Build your vocabulary with Merriam-Webster's Word of the Day! Each day a Merriam-Webster editor offers insight into a fascinating new word -- explaining its meaning, current use, and little-known details about its origin.
December 8th, 2015
Episode 395 of 848 episodes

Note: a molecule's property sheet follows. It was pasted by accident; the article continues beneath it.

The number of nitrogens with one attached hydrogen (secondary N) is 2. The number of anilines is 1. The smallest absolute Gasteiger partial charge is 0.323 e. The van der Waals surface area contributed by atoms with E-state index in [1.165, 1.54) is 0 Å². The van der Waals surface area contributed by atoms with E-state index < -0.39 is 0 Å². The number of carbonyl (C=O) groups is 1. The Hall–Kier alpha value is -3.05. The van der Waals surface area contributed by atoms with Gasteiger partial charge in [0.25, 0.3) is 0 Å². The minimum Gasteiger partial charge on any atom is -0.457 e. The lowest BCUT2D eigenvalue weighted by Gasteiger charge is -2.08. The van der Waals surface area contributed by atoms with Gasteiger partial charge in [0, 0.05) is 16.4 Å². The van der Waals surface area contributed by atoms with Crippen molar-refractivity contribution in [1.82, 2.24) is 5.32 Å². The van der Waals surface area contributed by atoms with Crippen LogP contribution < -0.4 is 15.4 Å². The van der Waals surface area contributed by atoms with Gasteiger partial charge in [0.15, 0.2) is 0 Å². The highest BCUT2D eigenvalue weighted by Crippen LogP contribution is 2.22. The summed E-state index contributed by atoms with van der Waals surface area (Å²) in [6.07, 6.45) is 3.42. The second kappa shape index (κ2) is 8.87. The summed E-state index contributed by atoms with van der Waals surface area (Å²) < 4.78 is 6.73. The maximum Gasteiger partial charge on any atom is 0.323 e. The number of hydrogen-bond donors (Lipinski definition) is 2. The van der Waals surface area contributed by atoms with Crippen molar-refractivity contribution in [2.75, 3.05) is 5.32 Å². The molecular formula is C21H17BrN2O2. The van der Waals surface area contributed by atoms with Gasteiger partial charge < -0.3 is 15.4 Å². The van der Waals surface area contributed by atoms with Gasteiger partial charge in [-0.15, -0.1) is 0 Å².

Merriam-Webster's Word of the Day for December 08, 2015 is: adamantine \ad-uh-MAN-teen\ adjective 1 : made of or having the quality of adamant 2 : rigidly firm : unyielding 3 : resembling the diamond in hardness or luster Examples: The ushers were adamantine in their refusal to let latecomers into the theater. "Lampard and Pirlo have been adamantine, but even Lampard fell prey to injury this past season." Rafael Noboa y Rivera, The Hudson River Blue, 17 June 2015 Did you know? The Greek and Latin word for the hardest imaginable substance, whether applied to a legendary stone or an actual substance, such as diamond, was adamas. Latin poets used the term figuratively for things lasting, firm, or unbending, and the adjective adamantinus was used in similar contexts. The English noun adamant (meaning "an unbreakable or extremely hard substance"), as well as the adjective adamant (meaning "inflexible" or "unyielding"), came from adamas. Adamantine, which also has such figurative uses as "rigid," "firm," and "unyielding," came from adamantinus. Adamas is actually the source of diamond as well. Diamas, the Latin term for diamond, was an alteration of adamas.
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